Duterte comment may be wrong, admits Yasay
MANILA - Supreme Court Senior Associate Justice Antonio Carpio is urging the government to issue a correction on President Duterte's statement that China never has invaded any part of Philippine territory.
In a statement published Monday by Philippine Star, Carpio cited a Channel News Asia’s article quoting Duterte as saying "It (China) has never invaded a piece of my country all these generations."
Carpio argued this statement is "incorrect" because China in 1995 seized the Philippines' Mischief Reef in the Spratly Islands and invaded in 2012 the Scarborough Shoal, which are both parts of Philippine territory in the disputed South China Sea.
He also noted that all ancient Chinese maps show Hainan Island as the southernmost territory of China, and had never included the Scarborough Shoal or the Spratlys.
Philippine maps, by contrast, show Scarborough Shoal and the Spratlys as part of Philippine territory since 1690s, Carpio said.
He also assailed Duterte's reported statement that Manila "has rights" to contested waters in the South China Sea, as deemed by an international tribunal, while China "has historic rights" to the waterway.
“Regarding the Tribunal’s Final Award, President Duterte is quoted in the article as saying: ‘The arbitral award gives us the right; China has the historical right.’ That is incorrect," Carpio said.
"The UNCLOS Tribunal at The Hague concluded: ‘The Tribunal sees no evidence that, prior to the Convention, China ever established a historic right to the exclusive use of the living and nonliving resources of the waters of the South China Sea, whatever use it may historically have made of the Spratlys Islands themselves."
Carpio said the tribunal has explained that China’s fishing and sailing activities in the South China Sea were "uses of high seas freedom" that other states also enjoy.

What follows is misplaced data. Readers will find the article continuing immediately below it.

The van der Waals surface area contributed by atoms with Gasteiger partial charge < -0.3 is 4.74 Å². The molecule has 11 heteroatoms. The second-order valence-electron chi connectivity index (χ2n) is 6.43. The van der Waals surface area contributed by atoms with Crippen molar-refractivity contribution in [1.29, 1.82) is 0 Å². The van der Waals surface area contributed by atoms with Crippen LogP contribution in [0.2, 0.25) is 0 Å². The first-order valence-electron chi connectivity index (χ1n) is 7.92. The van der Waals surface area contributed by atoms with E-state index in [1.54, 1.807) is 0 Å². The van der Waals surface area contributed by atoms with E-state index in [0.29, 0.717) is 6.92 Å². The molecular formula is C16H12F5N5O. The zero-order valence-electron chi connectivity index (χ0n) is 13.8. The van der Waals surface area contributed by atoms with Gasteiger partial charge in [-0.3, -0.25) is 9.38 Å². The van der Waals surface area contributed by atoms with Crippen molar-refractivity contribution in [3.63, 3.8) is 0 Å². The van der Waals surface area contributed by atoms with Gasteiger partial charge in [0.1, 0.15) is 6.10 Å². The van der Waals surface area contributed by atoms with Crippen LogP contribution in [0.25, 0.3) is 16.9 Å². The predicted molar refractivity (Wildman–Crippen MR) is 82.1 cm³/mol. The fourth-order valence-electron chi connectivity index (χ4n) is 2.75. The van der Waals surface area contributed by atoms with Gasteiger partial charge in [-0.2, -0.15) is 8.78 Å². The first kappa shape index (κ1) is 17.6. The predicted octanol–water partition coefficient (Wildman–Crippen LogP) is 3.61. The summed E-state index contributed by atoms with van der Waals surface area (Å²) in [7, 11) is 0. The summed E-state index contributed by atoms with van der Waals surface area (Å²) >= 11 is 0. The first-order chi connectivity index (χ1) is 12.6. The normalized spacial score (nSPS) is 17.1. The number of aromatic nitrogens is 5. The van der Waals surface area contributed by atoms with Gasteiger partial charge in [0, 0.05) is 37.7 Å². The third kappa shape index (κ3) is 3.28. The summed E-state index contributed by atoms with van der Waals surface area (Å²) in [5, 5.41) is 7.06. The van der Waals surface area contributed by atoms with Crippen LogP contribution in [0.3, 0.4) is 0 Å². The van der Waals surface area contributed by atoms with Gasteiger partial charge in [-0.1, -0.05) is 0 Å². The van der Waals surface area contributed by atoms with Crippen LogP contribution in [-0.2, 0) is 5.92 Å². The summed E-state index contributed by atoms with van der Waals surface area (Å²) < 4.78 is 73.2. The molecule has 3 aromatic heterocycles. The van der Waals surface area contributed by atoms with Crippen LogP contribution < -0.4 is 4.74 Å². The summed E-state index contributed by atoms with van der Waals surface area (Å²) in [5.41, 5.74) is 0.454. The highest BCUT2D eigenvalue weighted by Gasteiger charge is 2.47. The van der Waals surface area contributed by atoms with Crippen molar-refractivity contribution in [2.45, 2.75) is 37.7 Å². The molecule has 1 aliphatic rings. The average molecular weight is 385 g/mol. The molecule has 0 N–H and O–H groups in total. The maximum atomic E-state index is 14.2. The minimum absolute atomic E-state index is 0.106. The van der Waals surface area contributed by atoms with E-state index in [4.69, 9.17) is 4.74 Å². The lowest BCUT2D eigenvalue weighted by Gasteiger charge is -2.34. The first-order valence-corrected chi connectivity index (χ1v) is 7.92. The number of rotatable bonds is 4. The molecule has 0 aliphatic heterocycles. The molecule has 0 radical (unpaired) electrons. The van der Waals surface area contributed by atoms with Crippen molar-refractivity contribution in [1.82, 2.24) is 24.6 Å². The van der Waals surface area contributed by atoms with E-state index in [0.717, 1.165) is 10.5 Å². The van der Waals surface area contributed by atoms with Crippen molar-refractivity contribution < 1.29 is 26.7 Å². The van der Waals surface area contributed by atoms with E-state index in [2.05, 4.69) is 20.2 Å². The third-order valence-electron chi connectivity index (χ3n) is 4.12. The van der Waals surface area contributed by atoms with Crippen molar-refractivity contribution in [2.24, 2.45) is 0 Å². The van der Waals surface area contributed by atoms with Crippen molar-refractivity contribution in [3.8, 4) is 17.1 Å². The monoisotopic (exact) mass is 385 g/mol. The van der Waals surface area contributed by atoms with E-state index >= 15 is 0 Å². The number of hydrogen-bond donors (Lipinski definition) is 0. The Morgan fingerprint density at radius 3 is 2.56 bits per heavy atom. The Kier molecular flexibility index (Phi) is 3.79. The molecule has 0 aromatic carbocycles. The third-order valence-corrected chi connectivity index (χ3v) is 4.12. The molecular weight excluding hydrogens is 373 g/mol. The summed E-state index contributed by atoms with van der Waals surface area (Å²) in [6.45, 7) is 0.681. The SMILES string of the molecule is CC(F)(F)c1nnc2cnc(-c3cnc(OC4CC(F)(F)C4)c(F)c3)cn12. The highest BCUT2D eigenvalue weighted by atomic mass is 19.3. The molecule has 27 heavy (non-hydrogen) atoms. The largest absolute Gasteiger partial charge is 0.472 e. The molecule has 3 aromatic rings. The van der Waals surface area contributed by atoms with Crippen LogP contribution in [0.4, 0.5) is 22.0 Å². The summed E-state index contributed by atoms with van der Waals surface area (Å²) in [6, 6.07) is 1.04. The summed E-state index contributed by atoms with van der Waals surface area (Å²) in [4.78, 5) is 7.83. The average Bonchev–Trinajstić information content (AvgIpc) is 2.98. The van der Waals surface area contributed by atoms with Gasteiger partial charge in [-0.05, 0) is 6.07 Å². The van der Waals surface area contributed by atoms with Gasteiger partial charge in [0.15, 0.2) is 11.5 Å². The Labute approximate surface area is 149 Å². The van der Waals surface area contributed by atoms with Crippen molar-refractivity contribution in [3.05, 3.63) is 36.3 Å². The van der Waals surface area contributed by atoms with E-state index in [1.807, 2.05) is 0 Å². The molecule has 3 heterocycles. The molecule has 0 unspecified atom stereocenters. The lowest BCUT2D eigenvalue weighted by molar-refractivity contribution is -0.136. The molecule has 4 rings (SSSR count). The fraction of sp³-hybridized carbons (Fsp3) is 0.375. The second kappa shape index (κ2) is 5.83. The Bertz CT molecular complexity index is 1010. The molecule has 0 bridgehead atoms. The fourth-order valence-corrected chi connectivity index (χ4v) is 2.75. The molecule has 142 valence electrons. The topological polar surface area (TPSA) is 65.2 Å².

"The South China Sea was never exclusively used by China, in the past or now," he added.
Carpio urged government to immediately correct Duterte's statements, warning that this may be used by China to weaken Philippine claim to the resource-rich sea.
"Under international law, unilateral statements of a head of state can bind the state and can be taken against such state in an arbitration between such state and another disputant state; thus the need for the government to issue immediately a correction, lest these statements of President Duterte bind the Philippines,” he said.
Foreign Affairs Perfecto Yasay, on the other hand, admitted that the President may make history lapses at times. But he also stressed that Duterte's reported statements on the sea row are not legally binding.
"Maliwanag po na kahit anong sasabihin ni President Duterte off the top sa kanyang mga press interview (It is clear that whatever President Duterte says off the top in his press interviews), that is not binding. He can be wrong in his statement, especially if he will uttering some historical facts that can be not quite accurate," Yasay told radio DZMM.
Yasay added that President has maintained before Chinese leaders that Manila stands by the arbitration ruling, even as it seeks closer economic ties with Beijing.
"Sinabi ni President Duterte na you raise a historical basis for your claim, sa amin yung arbitral tribunal na sinabing (The President said you raise a historical basis for your claim, we raise the arbitral tribunal saying) we have the legal basis, that is within our exclusive economic zone (EEZ)," the Secretary said.
"But dahil hindi tayo nakakahanap ng solution ngayon (because we have yet to find a solution) in so far as peacefully resolving the issue, let us set that aside without prejudicing our right, then let us talk about how we can foster a closer relationship, lalo na (especially) in the area of trade and investment."
The President, Yasay said, also maintained that "we will only start engaging China in bilateral negotiations if they are willing to accept that we will talk to them within the framework of the arbitral tribunal."
The Permanent Court of Arbitration (PCA) in the Hague, in July, ruled that China did not have historic rights to the South China Sea, including a 320-kilometer EEZ around the Spratly islands.
Duterte on Sunday said he will not insist that China honor the ruling for now, saying that Chinese President Xi Jinping has promised that both sides can resolve the matter peacefully.
'TALK TO DUTERTE'
Yasay also said that although he appreciates advice from Carpio, the legal expert should have directly given his suggestions to the President.
"My only advice to Justice Carpio -- because he is one of the justices that no less than our President highly respects -- if he would like to give advice to the President especially on a sensitive matter like this, he has access to the President if he wants to. He can always talks to the President and reach out to him," Yasay said.
"Magkaibigan iyang dalawa e. He cannot say that he cannot directly talk to the President because the President really listens to him."